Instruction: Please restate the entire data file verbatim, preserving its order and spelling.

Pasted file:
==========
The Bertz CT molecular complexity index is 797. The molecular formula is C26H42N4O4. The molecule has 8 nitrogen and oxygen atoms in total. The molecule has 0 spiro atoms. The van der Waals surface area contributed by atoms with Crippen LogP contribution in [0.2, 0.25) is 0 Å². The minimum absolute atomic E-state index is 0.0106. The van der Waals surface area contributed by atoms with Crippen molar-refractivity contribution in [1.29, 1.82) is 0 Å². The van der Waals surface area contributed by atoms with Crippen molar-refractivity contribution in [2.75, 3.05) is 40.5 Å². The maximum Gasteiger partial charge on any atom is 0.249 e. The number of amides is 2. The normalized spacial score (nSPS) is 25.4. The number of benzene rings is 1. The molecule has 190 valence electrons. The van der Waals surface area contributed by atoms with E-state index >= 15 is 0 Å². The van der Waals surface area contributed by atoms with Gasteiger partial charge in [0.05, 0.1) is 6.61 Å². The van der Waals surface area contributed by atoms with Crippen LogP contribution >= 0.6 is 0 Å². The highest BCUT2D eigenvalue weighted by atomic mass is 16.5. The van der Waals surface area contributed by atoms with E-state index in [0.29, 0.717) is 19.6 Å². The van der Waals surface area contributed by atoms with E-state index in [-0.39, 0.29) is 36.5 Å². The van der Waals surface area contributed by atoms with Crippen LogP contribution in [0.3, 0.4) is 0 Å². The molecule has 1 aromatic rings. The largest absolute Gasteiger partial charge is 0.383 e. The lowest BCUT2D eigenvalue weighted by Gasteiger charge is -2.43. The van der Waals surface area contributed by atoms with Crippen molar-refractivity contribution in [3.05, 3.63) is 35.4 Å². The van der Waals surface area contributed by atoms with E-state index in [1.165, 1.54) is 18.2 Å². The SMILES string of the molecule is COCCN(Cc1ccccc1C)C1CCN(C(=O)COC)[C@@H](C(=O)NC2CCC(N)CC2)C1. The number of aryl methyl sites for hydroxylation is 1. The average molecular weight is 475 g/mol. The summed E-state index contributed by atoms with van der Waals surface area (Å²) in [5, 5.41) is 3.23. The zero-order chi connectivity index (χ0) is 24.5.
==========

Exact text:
The Bertz CT molecular complexity index is 797. The molecular formula is C26H42N4O4. The molecule has 8 nitrogen and oxygen atoms in total. The molecule has 0 spiro atoms. The van der Waals surface area contributed by atoms with Crippen LogP contribution in [0.2, 0.25) is 0 Å². The minimum absolute atomic E-state index is 0.0106. The van der Waals surface area contributed by atoms with Crippen molar-refractivity contribution in [1.29, 1.82) is 0 Å². The van der Waals surface area contributed by atoms with Crippen molar-refractivity contribution in [2.75, 3.05) is 40.5 Å². The maximum Gasteiger partial charge on any atom is 0.249 e. The number of amides is 2. The normalized spacial score (nSPS) is 25.4. The number of benzene rings is 1. The molecule has 190 valence electrons. The van der Waals surface area contributed by atoms with E-state index >= 15 is 0 Å². The van der Waals surface area contributed by atoms with Gasteiger partial charge in [0.05, 0.1) is 6.61 Å². The van der Waals surface area contributed by atoms with Crippen LogP contribution >= 0.6 is 0 Å². The highest BCUT2D eigenvalue weighted by atomic mass is 16.5. The van der Waals surface area contributed by atoms with E-state index in [0.29, 0.717) is 19.6 Å². The van der Waals surface area contributed by atoms with E-state index in [-0.39, 0.29) is 36.5 Å². The van der Waals surface area contributed by atoms with Crippen LogP contribution in [0.3, 0.4) is 0 Å². The molecule has 1 aromatic rings. The largest absolute Gasteiger partial charge is 0.383 e. The lowest BCUT2D eigenvalue weighted by Gasteiger charge is -2.43. The van der Waals surface area contributed by atoms with Crippen molar-refractivity contribution in [3.05, 3.63) is 35.4 Å². The van der Waals surface area contributed by atoms with E-state index in [1.165, 1.54) is 18.2 Å². The SMILES string of the molecule is COCCN(Cc1ccccc1C)C1CCN(C(=O)COC)[C@@H](C(=O)NC2CCC(N)CC2)C1. The number of aryl methyl sites for hydroxylation is 1. The average molecular weight is 475 g/mol. The summed E-state index contributed by atoms with van der Waals surface area (Å²) in [5, 5.41) is 3.23. The zero-order chi connectivity index (χ0) is 24.5.